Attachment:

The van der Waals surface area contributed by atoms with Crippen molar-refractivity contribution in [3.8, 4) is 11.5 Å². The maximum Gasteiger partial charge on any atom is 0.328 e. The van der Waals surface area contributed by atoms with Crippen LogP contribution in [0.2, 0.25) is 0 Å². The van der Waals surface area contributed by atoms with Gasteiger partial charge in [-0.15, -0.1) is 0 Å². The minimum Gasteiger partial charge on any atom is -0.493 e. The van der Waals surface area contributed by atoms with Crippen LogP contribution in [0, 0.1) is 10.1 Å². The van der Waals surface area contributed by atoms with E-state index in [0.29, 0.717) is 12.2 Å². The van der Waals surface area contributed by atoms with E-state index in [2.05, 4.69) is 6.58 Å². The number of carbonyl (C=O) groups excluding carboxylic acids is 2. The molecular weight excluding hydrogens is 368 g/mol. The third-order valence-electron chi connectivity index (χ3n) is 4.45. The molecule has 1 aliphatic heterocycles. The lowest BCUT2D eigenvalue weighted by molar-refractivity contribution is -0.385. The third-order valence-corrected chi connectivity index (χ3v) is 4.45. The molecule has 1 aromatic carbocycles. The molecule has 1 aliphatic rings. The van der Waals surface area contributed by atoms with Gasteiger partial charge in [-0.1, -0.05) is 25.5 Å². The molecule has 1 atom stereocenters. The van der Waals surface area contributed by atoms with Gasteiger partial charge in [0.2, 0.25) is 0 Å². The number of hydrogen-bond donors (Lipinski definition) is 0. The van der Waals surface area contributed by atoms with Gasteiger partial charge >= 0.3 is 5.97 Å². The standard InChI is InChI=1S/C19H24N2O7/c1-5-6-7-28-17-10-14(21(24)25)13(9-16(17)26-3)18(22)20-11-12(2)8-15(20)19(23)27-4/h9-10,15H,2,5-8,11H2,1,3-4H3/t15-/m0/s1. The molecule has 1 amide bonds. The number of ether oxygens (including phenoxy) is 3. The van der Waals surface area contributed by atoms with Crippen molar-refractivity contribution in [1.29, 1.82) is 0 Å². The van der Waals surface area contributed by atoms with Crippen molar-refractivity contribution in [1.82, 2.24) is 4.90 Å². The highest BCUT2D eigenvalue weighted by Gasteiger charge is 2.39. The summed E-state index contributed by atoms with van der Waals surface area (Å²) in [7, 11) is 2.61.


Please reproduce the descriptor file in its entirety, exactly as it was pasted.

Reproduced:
The van der Waals surface area contributed by atoms with Crippen molar-refractivity contribution in [3.8, 4) is 11.5 Å². The maximum Gasteiger partial charge on any atom is 0.328 e. The van der Waals surface area contributed by atoms with Crippen LogP contribution in [0.2, 0.25) is 0 Å². The van der Waals surface area contributed by atoms with Gasteiger partial charge in [-0.15, -0.1) is 0 Å². The minimum Gasteiger partial charge on any atom is -0.493 e. The van der Waals surface area contributed by atoms with Crippen LogP contribution in [0, 0.1) is 10.1 Å². The van der Waals surface area contributed by atoms with E-state index in [0.29, 0.717) is 12.2 Å². The van der Waals surface area contributed by atoms with E-state index in [2.05, 4.69) is 6.58 Å². The number of carbonyl (C=O) groups excluding carboxylic acids is 2. The molecular weight excluding hydrogens is 368 g/mol. The third-order valence-electron chi connectivity index (χ3n) is 4.45. The molecule has 1 aliphatic heterocycles. The lowest BCUT2D eigenvalue weighted by molar-refractivity contribution is -0.385. The third-order valence-corrected chi connectivity index (χ3v) is 4.45. The molecule has 1 aromatic carbocycles. The molecule has 1 aliphatic rings. The van der Waals surface area contributed by atoms with Gasteiger partial charge in [-0.1, -0.05) is 25.5 Å². The molecule has 1 atom stereocenters. The van der Waals surface area contributed by atoms with Gasteiger partial charge in [0.2, 0.25) is 0 Å². The number of hydrogen-bond donors (Lipinski definition) is 0. The van der Waals surface area contributed by atoms with Gasteiger partial charge >= 0.3 is 5.97 Å². The standard InChI is InChI=1S/C19H24N2O7/c1-5-6-7-28-17-10-14(21(24)25)13(9-16(17)26-3)18(22)20-11-12(2)8-15(20)19(23)27-4/h9-10,15H,2,5-8,11H2,1,3-4H3/t15-/m0/s1. The molecule has 1 amide bonds. The number of ether oxygens (including phenoxy) is 3. The van der Waals surface area contributed by atoms with Crippen molar-refractivity contribution in [1.29, 1.82) is 0 Å². The van der Waals surface area contributed by atoms with Crippen molar-refractivity contribution in [1.82, 2.24) is 4.90 Å². The highest BCUT2D eigenvalue weighted by Gasteiger charge is 2.39. The summed E-state index contributed by atoms with van der Waals surface area (Å²) in [7, 11) is 2.61.